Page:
Posts Tagged ‘turnips’

‘sauce-y Turnips!




I never ate turnips growing up, so I’ve been on a learning curve to learn how to use these round, white veggies. Last year I chopped, blanched, and froze them to throw into pots of soup. They looked just like potatoes and absorbed the flavor of the soup broth. I had thought to do that with these until I remembered a recipe I saw pairing turnips with applesauce.  My pantry is full of applesauce I canned in the fall, so I decided to whip up some ‘sauce-y turnips!


Ready to meet some turnips!



Boiling water



1 c. hot applesauce


This recipe is rather vague in its instructions and measurements. Notice it just lists “turnip” as an ingredient. I used four that I received in the CSA box this morning. It yielded right under 3 cups of cubed raw turnip.


chopped turnips

Bring a pot of water to a boil while you prep the turnips.

Wash and peel the turnips. The recipe says to remove all of the thick peeling, leaving no sign of green since the bitterness is between the peeling and the vegetable. I actually could have just scrubbed them really well for the skin was very thin and tender.

Chop into uniform pieces. I used my vegetable chopper.


Cut into uniform pieces.

Add the chopped turnips to the pot of boiling water, cover and boil quickly for 15 to 20 minutes. This recipe says to cover the pot; another turnip recipe states that to avoid that “turnip”  taste, leave the cover off the pot a bit when boiling. This allows gases to escape that would otherwise get trapped in the water and make the taste stronger. This same principle works for cabbage, a cousin of the turnip!


Into the hot tub!

Since my turnip pieces were rather small, I checked for tenderness at 12 minutes, and they were done! Since overcooking always produces that unpleasant strong flavor, I wanted to cook just until tender. Drain well.


Drain well.

Add “a good sized piece” of butter (I used 2 Tbl.) and mash until creamy.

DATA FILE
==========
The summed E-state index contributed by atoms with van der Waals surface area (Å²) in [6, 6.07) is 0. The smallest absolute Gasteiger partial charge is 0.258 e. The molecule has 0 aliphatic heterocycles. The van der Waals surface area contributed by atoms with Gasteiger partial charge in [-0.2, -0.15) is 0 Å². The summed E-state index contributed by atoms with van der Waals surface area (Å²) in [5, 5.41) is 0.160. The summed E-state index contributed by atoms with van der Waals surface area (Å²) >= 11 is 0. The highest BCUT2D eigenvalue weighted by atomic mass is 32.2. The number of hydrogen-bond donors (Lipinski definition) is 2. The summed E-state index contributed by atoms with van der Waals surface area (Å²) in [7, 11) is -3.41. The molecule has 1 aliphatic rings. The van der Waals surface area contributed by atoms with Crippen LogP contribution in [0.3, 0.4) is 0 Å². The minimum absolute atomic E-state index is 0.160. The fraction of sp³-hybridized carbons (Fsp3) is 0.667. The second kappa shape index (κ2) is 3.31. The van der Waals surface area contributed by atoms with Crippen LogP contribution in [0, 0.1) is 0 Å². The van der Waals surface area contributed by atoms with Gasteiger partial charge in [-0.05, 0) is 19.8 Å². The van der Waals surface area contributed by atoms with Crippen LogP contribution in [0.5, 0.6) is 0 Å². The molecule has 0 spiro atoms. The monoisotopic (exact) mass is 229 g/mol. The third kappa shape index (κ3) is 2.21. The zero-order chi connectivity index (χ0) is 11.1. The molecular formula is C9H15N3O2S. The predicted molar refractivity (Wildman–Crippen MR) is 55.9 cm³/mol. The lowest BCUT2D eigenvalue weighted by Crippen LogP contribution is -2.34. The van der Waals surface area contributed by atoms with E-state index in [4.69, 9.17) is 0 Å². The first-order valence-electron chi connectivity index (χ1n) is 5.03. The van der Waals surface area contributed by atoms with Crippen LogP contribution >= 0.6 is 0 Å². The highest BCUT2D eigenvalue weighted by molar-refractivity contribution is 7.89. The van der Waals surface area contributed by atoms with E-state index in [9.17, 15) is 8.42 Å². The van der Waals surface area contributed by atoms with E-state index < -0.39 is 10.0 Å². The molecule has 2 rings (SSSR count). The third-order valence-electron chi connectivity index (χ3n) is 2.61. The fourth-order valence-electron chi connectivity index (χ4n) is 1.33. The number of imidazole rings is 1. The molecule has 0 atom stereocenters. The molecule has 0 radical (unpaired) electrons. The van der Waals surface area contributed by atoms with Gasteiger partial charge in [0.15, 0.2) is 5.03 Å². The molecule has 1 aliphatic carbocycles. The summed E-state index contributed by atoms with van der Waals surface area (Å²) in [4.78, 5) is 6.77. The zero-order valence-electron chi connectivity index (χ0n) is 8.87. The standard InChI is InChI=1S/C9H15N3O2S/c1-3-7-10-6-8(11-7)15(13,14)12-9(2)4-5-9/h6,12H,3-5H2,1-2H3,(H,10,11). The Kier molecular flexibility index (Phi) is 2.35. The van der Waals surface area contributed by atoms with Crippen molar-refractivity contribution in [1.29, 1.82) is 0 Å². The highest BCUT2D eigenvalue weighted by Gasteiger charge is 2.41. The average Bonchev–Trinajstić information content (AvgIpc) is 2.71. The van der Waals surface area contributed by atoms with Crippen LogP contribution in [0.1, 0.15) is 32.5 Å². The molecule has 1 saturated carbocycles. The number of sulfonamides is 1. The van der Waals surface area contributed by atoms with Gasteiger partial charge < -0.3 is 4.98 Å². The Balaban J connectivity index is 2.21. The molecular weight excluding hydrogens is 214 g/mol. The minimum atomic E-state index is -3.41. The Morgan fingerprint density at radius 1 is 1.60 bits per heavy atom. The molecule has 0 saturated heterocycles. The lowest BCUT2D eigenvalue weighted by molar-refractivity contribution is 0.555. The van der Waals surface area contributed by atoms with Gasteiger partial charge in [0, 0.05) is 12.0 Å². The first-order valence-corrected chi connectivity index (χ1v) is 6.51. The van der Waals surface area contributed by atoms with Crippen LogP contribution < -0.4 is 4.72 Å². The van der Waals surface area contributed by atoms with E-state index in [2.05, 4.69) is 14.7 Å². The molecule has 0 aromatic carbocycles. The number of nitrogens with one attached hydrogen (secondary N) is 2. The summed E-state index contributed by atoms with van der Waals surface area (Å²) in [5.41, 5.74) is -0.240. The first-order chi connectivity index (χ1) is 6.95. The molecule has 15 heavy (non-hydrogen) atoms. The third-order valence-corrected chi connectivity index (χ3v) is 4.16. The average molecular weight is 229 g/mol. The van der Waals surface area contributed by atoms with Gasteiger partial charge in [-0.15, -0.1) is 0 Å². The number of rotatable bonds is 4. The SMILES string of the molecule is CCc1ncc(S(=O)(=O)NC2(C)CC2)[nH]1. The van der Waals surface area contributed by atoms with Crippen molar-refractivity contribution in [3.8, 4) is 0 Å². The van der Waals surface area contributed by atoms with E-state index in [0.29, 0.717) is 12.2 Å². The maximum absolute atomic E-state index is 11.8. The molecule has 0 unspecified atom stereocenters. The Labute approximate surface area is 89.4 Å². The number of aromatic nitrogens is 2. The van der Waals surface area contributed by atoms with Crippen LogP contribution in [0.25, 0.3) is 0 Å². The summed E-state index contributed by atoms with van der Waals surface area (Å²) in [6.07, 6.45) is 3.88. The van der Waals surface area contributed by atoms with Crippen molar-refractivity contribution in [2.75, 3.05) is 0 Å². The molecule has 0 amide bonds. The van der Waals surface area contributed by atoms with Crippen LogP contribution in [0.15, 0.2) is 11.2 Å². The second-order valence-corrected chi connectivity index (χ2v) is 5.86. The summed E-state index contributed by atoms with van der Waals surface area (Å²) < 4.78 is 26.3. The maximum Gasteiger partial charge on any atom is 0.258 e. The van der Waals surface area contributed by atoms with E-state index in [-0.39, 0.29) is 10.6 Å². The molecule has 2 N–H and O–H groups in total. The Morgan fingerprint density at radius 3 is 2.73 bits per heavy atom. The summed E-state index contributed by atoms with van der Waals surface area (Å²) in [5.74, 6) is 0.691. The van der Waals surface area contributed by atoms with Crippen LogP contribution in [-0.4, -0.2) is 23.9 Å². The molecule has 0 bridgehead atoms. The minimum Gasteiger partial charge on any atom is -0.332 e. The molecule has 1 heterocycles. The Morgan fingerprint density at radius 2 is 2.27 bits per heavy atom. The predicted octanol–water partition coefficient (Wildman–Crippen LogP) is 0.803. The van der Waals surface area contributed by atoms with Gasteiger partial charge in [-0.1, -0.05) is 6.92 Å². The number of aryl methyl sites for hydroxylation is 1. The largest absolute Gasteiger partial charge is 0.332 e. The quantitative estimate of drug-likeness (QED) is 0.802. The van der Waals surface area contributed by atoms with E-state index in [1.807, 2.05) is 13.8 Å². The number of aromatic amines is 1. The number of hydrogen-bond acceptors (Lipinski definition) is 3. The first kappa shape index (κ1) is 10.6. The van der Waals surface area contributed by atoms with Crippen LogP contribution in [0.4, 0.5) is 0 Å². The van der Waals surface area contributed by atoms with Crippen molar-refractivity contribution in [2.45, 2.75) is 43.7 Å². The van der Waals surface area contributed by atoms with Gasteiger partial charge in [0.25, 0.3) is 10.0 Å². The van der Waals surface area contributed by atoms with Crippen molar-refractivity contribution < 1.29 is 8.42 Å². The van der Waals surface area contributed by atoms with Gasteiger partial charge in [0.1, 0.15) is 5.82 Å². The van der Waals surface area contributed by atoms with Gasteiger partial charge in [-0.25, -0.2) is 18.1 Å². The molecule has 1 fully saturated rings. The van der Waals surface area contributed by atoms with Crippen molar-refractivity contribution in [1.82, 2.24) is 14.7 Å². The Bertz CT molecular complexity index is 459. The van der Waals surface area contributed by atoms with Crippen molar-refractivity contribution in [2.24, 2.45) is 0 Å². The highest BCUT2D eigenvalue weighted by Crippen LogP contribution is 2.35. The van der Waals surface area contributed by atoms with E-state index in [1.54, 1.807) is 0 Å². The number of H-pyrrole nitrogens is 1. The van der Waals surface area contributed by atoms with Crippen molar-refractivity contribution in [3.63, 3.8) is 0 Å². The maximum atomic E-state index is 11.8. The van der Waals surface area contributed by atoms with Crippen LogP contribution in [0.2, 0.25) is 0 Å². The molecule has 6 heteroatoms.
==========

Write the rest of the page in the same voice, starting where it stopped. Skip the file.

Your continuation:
Butter adds richness!

I used an immersion blender, but even a fork would have done the job since the turnips were so tender!

Next, stir in the applesauce. The recipe calls for “hot” applesauce. I’m thinking that is to maintain the temperature, so I warmed a cup of my homemade applesauce in the microwave and stirred it into the mashed turnips.


Hot applesauce is added to hot mashed turnips.

Since I used no sugar when I made the applesauce, it did not make these turnips very sweet at all. It just added an unexpected flavor that really paired well with the turnips. Even Hubby, who tends to avoid mixing “sweet” with “savory,” said it was not sweet at all.


‘sauce-y turnips!

This dish of “‘sauce-y Turnips” was a nice addition to our supper of Crock Pot Brown Rice and Sausage, collard greens, and lima beans. I think I’ll be whipping these up again!






Read Full Post »

I saw this idea of baked eggs recently and knew our family would love it! We love omelets, and my husband it quite skilled at cooking them oh-so slowly, and folding them just right. I’m not so good. But this baked eggs recipe is great for those of us with a little less skill – plus, you can still keep your runny egg yolks (if you like them that way – and we do!). I think it would be great fun to get a set of ramekins so that everyone can prepare their own eggs and then you can bake them all at once. You can’t do that with omelets either!

It’s also a great recipe for your CSA box. You can add almost anything here: tomatoes, potatoes, kale, parsley, turnips, basil, leeks, bacon or sausage. I’m hungry already! Unfortunately, I didn’t have bacon ready – but that would definitely improve this recipe!

Also, unfortunately – my eggs aren’t nearly as pretty as the baked eggs here. Oh, but they could be! In the pictures below, I used a medium size pyrex dish, and filled it with enough for two people. But, I plan to get 4 single serving ramekins (Ducks, anyone?) – to make those pretty servings (and fewer dishes to wash)!

The recipe below is what I used. Feel free to mix it up, but follow the steps below for the general idea!

Ingredients (for 2 servings)

  • 1-2 TBSP butter
  • 4 eggs
  • 1 tomato sliced